involves running computations inside a server. This poses a number of problems and constraints for investigating why it does not work as you intend. The best way to track down issues is to use Wolfram Workbench
to connect to the server and debug your code.
Not Using Wolfram Workbench
If you do not want to use Wolfram Workbench
, you can use messages and print statements to resolve your problems. You can get message output returned in your web page with MSPGetMessages
and the output of print statements with MSPGetPrintOutput
. The capture of message and print output is described in the example Messages.jsp
. It is probably a good idea to confirm that your calculations work correctly in an interactive Mathematica
In addition to message and print output, you can use the logging and monitor features provided by the system. These are described in more detail in the sections on Logging
and the Kernel Monitor
. The simplest technique is to look at the files written by the servlet engine. A more sophisticated way is to use the monitor, which can be accessed via a URL, for example, http://localhost:8080/webMathematica/Resources/Tools/KernelMonitor.jsp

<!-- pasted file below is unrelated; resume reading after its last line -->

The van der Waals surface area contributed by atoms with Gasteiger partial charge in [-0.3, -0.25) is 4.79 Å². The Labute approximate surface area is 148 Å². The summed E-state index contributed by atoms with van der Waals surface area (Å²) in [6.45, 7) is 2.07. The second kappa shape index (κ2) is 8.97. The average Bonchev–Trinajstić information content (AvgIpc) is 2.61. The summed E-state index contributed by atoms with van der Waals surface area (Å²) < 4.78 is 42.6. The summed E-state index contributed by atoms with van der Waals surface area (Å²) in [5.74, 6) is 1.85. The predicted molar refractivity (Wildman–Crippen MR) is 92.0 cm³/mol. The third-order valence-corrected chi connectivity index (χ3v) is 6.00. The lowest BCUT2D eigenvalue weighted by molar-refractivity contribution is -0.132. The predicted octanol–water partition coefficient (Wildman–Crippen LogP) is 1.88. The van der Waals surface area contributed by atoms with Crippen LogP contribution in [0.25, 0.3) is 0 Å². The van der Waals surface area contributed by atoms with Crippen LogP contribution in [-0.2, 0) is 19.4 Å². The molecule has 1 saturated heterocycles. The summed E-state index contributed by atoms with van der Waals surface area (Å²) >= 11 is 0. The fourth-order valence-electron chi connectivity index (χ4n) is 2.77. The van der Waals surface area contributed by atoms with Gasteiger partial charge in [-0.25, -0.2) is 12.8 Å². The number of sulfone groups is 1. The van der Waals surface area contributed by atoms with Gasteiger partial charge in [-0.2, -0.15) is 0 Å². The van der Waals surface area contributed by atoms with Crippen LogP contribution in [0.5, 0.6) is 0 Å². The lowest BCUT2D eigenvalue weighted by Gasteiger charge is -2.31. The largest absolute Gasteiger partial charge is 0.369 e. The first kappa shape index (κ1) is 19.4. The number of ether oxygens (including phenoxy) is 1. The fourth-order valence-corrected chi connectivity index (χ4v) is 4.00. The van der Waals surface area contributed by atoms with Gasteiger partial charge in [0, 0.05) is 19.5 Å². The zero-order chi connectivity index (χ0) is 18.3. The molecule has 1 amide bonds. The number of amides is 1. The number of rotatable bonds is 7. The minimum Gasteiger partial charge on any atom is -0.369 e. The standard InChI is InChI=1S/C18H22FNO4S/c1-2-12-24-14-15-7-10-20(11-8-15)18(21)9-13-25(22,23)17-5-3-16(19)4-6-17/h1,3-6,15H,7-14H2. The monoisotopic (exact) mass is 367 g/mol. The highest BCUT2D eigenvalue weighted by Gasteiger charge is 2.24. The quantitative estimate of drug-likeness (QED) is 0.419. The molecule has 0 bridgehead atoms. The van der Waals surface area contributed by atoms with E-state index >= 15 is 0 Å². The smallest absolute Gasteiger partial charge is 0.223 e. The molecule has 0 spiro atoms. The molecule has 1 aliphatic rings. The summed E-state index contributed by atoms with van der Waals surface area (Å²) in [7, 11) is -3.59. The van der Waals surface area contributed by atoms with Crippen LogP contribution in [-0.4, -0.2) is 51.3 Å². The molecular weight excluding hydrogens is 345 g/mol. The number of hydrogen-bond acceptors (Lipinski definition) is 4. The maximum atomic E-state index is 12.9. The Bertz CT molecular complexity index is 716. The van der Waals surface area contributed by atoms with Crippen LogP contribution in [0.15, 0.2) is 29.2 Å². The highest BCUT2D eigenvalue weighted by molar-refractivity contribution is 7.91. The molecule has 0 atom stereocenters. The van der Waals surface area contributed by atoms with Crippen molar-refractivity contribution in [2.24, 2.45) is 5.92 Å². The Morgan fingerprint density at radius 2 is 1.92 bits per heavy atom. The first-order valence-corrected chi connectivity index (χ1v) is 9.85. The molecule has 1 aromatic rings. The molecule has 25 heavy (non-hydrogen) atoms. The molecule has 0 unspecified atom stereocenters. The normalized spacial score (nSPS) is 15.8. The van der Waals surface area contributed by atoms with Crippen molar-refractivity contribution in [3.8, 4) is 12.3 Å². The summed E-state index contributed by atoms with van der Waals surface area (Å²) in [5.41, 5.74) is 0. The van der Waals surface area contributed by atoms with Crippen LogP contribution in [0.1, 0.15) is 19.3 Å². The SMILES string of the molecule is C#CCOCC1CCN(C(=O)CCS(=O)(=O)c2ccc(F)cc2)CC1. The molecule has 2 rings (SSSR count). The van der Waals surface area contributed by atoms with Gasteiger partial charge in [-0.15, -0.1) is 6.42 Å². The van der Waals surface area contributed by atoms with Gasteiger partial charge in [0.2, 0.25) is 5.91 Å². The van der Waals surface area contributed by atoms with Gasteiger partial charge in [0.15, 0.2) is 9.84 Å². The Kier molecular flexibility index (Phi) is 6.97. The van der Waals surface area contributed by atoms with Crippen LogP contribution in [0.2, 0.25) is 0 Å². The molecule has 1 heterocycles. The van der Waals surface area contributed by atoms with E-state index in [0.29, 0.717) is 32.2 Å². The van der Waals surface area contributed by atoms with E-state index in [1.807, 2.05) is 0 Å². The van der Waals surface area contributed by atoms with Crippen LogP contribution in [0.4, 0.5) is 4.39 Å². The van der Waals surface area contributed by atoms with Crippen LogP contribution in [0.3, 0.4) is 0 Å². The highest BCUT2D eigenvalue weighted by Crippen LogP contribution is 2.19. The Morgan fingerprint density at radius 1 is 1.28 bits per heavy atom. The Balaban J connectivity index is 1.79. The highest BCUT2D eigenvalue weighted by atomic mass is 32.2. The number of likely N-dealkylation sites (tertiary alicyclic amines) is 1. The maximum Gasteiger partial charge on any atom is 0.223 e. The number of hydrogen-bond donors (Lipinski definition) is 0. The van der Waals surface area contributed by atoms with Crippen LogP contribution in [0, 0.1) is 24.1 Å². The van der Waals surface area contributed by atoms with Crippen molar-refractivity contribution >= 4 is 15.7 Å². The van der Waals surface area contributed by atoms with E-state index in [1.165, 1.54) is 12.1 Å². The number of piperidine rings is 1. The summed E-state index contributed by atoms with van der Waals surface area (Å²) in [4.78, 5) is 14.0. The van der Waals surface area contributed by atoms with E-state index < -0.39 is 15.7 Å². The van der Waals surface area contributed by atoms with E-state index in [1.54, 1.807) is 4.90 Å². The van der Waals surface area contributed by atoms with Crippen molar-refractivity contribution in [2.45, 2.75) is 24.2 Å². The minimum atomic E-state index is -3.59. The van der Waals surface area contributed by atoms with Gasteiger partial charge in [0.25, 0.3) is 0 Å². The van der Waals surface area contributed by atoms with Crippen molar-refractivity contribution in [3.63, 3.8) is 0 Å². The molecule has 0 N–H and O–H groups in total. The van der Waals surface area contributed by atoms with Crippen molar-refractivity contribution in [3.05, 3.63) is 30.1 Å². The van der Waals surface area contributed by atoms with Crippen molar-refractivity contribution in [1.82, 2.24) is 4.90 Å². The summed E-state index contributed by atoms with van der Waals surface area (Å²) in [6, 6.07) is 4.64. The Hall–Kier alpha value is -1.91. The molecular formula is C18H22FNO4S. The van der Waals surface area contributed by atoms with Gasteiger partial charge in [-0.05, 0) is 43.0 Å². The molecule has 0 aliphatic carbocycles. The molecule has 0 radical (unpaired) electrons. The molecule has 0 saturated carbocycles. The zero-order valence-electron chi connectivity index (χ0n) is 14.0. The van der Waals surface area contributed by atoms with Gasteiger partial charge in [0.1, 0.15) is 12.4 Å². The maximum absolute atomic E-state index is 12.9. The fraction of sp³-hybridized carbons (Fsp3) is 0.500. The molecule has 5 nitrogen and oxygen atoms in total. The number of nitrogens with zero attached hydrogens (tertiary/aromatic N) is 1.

. If you increase the level of log output by setting VerboseLogs
, you will generate more output.
Using Wolfram Workbench
You can use Wolfram Workbench
to debug your Mathematica
code as it runs in the server. With this you can do things such as set breakpoints, examine the stack, and catch messages. In this way you can gain a deeper understanding of how your code runs, thereby helping you to develop more quickly. You can do this for code loaded into a JSP and for code that runs as a web service. For more information, see the debugging with the Workbench
sections of the documentation.